Wednesday, August 7, 2013


We made a quick but rolly passage from Koro to Makogai yesterday. We had winds from 10-20 knots from the east, which put the wind almost on our stern. Once clear of the lee of Koro, a lively 2 meter swell kept us in a perpetual roll. However a slight shift in wind to the ESE stiffened things up and we had only a few soakings when odd wave combinations slammed into the hull abreast the cockpit and a few liters of water found there way into the cockpit (and all over where I was sitting of course). We flew only the jib, slightly furled for the most part, and still averaged better than 5 knots.

The entry into the narrow northeast pass was hair-raising due to cloudy conditions and rough seas. We used way points from the "Soggy Paws" cruising notes and our Google Earth charts, but despite this, Rani says we passed a boat length from green water. She was up the spreaders while I hand-steered us through on a beam reach under half-reefed main, waves crashing on the coral on either side. Heart in your throat stuff and it would have been much more difficult with only one person. I suppose I would have put the motor on had I been alone and possibly sailed around the island to the easier western pass. Anyway - we made it through into the relatively calm waters of the lagoon, passed between the main island and a smaller one to the north, and dropped the hook in a lovely quiet harbour off a research station where they raise giant clams and (currently) rescue turtles.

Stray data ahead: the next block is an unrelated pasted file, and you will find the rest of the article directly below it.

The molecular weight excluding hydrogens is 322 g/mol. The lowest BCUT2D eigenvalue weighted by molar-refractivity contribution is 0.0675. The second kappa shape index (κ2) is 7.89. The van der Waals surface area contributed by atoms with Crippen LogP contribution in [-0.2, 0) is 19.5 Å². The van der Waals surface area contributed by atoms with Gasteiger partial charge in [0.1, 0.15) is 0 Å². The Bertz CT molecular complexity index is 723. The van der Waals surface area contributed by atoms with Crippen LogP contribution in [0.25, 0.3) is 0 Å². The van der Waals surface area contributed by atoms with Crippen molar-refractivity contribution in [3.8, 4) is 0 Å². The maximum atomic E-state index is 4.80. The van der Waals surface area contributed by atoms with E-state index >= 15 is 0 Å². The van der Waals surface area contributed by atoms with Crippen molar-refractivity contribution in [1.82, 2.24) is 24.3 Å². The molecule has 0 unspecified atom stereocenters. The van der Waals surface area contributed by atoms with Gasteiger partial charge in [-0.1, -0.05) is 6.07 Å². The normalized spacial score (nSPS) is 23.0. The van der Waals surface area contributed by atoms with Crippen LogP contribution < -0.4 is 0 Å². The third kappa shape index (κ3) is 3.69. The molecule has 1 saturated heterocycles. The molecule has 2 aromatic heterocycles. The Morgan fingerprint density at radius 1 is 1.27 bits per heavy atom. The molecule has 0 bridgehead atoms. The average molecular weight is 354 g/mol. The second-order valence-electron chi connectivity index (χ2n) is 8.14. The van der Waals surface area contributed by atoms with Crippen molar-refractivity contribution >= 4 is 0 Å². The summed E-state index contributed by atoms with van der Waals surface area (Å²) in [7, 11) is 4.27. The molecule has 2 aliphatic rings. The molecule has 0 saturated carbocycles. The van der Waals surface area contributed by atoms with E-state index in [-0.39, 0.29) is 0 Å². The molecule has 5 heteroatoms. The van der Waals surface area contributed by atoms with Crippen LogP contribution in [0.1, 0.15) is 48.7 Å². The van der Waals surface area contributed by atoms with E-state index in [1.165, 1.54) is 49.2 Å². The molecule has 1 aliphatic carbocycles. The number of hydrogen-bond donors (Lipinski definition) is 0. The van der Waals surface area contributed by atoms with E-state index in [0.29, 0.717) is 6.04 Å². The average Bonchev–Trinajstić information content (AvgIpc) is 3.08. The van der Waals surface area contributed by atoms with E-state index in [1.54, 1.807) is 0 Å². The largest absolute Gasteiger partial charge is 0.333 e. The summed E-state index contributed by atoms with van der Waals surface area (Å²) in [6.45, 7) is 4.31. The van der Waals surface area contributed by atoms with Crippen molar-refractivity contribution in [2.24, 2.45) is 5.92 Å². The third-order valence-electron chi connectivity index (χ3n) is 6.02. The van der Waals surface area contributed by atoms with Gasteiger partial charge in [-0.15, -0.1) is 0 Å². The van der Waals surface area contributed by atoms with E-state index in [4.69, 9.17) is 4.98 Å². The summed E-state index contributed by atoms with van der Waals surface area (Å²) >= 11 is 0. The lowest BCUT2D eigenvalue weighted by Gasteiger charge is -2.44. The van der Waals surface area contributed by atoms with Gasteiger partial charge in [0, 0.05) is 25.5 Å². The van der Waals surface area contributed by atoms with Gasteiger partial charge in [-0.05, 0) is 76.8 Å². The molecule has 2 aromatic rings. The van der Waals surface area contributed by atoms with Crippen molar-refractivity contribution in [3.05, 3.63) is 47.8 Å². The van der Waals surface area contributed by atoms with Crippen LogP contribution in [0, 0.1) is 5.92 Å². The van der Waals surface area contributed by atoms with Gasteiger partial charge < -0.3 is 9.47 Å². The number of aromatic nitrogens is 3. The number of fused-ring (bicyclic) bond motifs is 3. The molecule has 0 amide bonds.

We went ashore and met a caretaker to whom we presented our Kava offering for the chief (his uncle). We then had a brief tour of the station where baby giant clams (about the size of bent over beer bottle caps) were growing by the hundreds in large concrete saltwater tanks. In another tank a half dozen larger clams with their beautiful coloured 'mouths' were being raised until old enough to put out on the nearby reef or in other places in Fiji where they would be protected from hunters.

The station and nearby houses are built on the remains of a vast leper colony. Until quite recently, this was the home of more than 4000 lepers. There are dozens of concrete and wood frame buildings still standing and hundreds more can be seen draped in vines and crumbling back into the jungle. We walked until we came to a wall marking a graveyard. The first few graves were marked and named - those of priests and nuns who worked here, but hundreds more were simply piles of stones, some marked with concrete crosses, some decorated with old bottles turned upside down and buried all along the top of the grave. The graves extended up a hill side covering many acres. There is a terribly sad feeling here and as we walked back to the dinghy, the laughter of children returning from school seemed out of place.

Today we plan to visit the village on the other side of the island and snorkel to visit some giant clams in their natural habitat.

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